Contributors Matt Adams (Blast Theory), Jean-Christophe Bailly, Samuel Bianchini, Claire Bishop, Jean-Louis Boissier, Nicolas Bourriaud, Christophe Charles, Valérie Châtelet, Jean-Pierre Cometti, Sarah Cook, Jordan Crandall, Dominique Cunin, Nathalie Delbard, Anna Dezeuze, Diedrich Diederichsen, Christophe Domino, Larisa Dryansky, Glória Ferreira, Jean-Paul Fourmentraux, Gilles Froger, Masaki Fujihata, Jean Gagnon, Katrin Gattinger, Jochen Gerz, Piero Gilardi, Véronique Goudinoux, Usman Haque, Helen Evans and Heiko Hansen (HeHe), Jeppe Hein, Thomas Hirschhorn, Marion Hohlfeldt, Pierre-Damien Huyghe, Judith Ickowicz, Eric Kluitenberg, Janet Kraynak, Bruno Latour, Christophe Leclercq, Frédérik Lesage, Rafael Lozano-Hemmer, Peter Lunenfeld, Lawrence Malstaf, Julie Martin, Seiko Mikami, Dominique Moulon, Hiroko Myokam, Ernesto Neto, Mayumi Okura, Eddie Panier, Françoise Parfait, Simon Penny, Daniel Pinkas, Chantal Pontbriand, Emanuele Quinz, Margit Rosen, Alberto Sánchez Balmisa, Frederik Schikowski, Arnd Schneider, Madeline Schwartzman, Luke Skrebowski, Vanessa Theodoropoulou, Rirkrit Tiravanija, Andrea Urlberger, Erik Verhagen, Franz Erhard Walther, Peter Weibel, Renate Wiehager, Catherine Wood, Giovanna Zapperi, Anne Zeitz, David Zerbib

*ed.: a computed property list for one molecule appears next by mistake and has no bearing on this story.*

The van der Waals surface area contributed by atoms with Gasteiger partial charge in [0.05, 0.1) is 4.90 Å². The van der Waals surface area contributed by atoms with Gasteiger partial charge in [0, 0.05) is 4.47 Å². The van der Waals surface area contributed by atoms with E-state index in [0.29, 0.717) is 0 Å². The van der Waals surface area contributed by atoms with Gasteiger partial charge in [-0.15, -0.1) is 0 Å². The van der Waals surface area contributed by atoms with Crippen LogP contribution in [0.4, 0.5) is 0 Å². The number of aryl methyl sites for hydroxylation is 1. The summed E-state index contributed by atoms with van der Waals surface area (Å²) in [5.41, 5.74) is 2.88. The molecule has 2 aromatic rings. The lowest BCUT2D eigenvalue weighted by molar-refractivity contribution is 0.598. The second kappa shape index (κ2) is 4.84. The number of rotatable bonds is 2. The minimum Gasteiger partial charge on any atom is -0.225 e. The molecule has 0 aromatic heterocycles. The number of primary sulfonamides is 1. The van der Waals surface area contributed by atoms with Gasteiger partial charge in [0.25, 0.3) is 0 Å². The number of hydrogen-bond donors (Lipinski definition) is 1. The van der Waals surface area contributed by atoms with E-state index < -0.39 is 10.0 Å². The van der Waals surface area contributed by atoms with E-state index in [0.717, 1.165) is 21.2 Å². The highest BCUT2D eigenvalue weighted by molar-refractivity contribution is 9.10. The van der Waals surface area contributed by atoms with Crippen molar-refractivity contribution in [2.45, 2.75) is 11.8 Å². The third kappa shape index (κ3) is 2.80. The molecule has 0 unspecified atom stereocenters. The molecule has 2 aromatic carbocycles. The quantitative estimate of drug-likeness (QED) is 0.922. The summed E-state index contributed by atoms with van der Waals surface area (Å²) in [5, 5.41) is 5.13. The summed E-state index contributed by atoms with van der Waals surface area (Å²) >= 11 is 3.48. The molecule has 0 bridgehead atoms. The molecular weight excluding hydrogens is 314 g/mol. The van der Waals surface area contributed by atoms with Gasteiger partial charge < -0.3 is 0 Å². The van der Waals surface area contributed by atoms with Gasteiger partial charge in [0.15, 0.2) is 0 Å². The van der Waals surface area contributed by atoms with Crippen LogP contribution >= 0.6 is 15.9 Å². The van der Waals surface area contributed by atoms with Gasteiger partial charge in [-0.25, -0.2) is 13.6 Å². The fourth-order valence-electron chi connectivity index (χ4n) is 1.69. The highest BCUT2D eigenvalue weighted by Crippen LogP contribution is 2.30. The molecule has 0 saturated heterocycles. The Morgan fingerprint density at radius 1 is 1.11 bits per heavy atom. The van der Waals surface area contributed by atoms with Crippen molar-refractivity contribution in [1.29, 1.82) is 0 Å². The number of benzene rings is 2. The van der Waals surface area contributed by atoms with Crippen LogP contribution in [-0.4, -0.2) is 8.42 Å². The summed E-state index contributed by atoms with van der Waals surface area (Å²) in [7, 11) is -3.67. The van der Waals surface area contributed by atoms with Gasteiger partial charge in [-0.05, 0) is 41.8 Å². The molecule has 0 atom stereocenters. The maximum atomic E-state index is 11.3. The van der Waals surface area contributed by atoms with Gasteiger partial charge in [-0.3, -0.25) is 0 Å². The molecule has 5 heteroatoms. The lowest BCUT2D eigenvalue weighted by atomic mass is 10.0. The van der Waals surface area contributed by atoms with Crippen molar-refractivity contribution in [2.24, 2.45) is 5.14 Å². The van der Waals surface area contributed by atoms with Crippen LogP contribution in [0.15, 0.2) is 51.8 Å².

Edited by Samuel Bianchini and Erik Verhagen with the collaboration of Nathalie Delbard and Larisa Dryansky.

    • Hardcover $55.00 £43.00
  • Utopias

    Utopias

    Richard Noble

    Utopian strategies in contemporary art seen in the context of the histories of utopian thinking and avant-garde art.